If, like me, you garden in a very windy location, you’ll know what havoc it can wreak. Twice I’ve had panes of glass blown out of my greenhouse. Both times I was fortunate enough to spot the problem quickly and temporarily patched the gap with a sheet of plastic-covered cardboard, preventing further problems. I was lucky – while buying replacement glass I got talking to a lady who had lost almost every pane out of her large greenhouse, and not for the first time!
On both occasions the glass blew out on the leeward side, which should have been relatively sheltered. That seemed odd, so during the next storm I decided to go out and observe what was going on. Imagine my surprise as, fighting to stay upright against the wind, I witnessed two panes, one above the other, billowing outwards from within, barely held in place by the S-clips that joined them!
Keeping Wind Out of Your Greenhouse
Once wind gets inside a greenhouse it will do its best to force its way back out again. It rarely leaves the same way it came in. As more air is channelled in the pressure builds up until, inevitably, something has to give. Glazing clips pop off, and panes are blown outwards.
The most obvious way for wind to gain entry is via a missing pane of glass, so replace any that have already been blown out as soon as you can. Most good glazing companies keep standard sizes of horticultural glass in stock, but if you have unusual sizes or need toughened glass or polycarbonate then you may have to order it. Cracked glazing can be temporarily fixed with glazing repair tape but, again, it’s best to replace it as soon as possible as the repair could fail during further high winds or under snow.
When I installed my new glass panes I doubled up on W-clips (the ones that hold the glass into the frame) all round; the number of clips that originally came with the greenhouse was nowhere near enough! Silicone sealant can be used to secure the glazing clips in place for additional strength.
Some greenhouses can be fitted with bar caps to hold the panes in. These seem to be the most secure option, so it’s worth checking if they’re available for your model. Unfortunately they’re not made for my greenhouse, so instead I taped each pair of overlapping panes together with glazing repair tape, inside and out, as this seemed to be the weak point.
Wind can creep in through the tiniest of gaps in a frame, so it’s important to block them up. If you look carefully you may find that the frame doesn’t meet perfectly at the corners or at either end of the ridge. I used tape inside and out to cover the holes because that’s what I had handy, but silicone sealant would be a more permanent solution.
If your greenhouse door has a lock or catch, make sure it holds the door very securely shut. Otherwise, a heavy brick wedged against it should stop it from blowing open.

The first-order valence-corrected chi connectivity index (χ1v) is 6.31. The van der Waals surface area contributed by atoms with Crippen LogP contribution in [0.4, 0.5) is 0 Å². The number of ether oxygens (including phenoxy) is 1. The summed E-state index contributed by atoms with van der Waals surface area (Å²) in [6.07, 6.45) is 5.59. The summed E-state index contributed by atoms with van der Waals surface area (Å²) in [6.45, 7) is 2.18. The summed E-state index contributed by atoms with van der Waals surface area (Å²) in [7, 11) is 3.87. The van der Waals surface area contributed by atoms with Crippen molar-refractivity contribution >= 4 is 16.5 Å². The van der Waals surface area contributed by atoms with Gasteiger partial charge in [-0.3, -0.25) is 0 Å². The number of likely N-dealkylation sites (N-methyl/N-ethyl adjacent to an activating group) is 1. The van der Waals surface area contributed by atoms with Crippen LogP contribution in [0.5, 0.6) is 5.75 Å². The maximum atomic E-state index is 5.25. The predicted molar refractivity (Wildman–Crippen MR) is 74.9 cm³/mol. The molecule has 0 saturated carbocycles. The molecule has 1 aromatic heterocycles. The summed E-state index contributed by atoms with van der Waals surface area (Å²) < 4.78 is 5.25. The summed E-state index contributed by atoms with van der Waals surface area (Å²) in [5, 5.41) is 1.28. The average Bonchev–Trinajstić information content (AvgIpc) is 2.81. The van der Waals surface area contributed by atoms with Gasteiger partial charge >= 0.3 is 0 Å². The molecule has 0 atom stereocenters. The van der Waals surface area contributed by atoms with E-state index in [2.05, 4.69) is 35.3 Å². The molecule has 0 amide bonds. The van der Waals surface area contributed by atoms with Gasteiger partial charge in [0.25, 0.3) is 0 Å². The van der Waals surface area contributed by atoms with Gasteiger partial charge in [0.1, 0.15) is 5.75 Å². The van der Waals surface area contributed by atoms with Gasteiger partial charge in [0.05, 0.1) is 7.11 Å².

Make sure any rubber glazing strips and seals around the door, windows and other vents are in good condition, and replace if necessary. Windows and vents must close snugly. I have found that sticking a strip of foam anti-hotspot tape (intended for polytunnel use) around the frame of my greenhouse’s roof window vent gives it a much better seal and stops it rattling in the wind.
In some cases a whole greenhouse can become airborne, especially lighter ones with polycarbonate glazing. Avoid this by making sure that it’s well anchored down. Mine is bolted to a metal base, which sits on soil but is deeply concreted in at each corner. It has never moved.
Greenhouse Protection from Wind-borne Missiles
So that’s how to keep the wind out – but what about flying objects? The most obvious thing is to tidy up your garden before a storm. Put away or tie down garden furniture, plant pots, children’s toys and gardening tools. The ease with which wind can hurl heavy objects about is astounding, but even quite light wind-borne objects have the potential to smash glass.
That doesn’t stop things blowing in from elsewhere however, so in some cases you may need to physically shield your greenhouse. In areas where winds are really ferocious, some gardeners surround their greenhouses with slatted wooden fences, wind netting, or hedging to filter the wind and deflect wind-borne objects. There is a downside to this as it can also reduce the amount of light reaching plants inside, but if your greenhouse is in a serious wind tunnel or on a very exposed hillside, a wind barrier may prove essential.
Once the strong winds have died down, take some time to check over your greenhouse. Occasionally glazing clips can jiggle loose and end up behind the glass, so make sure they’re all still in their correct position, securely holding down the glazing. Cover up any gaps left by broken or missing panes until you can buy replacements. Sheets of plastic, tarpaulin, or even an old blanket is better than nothing as a temporary wind-blocking measure.
What other methods do you use to protect your greenhouse from wind? Drop us a comment below and share your tips with us.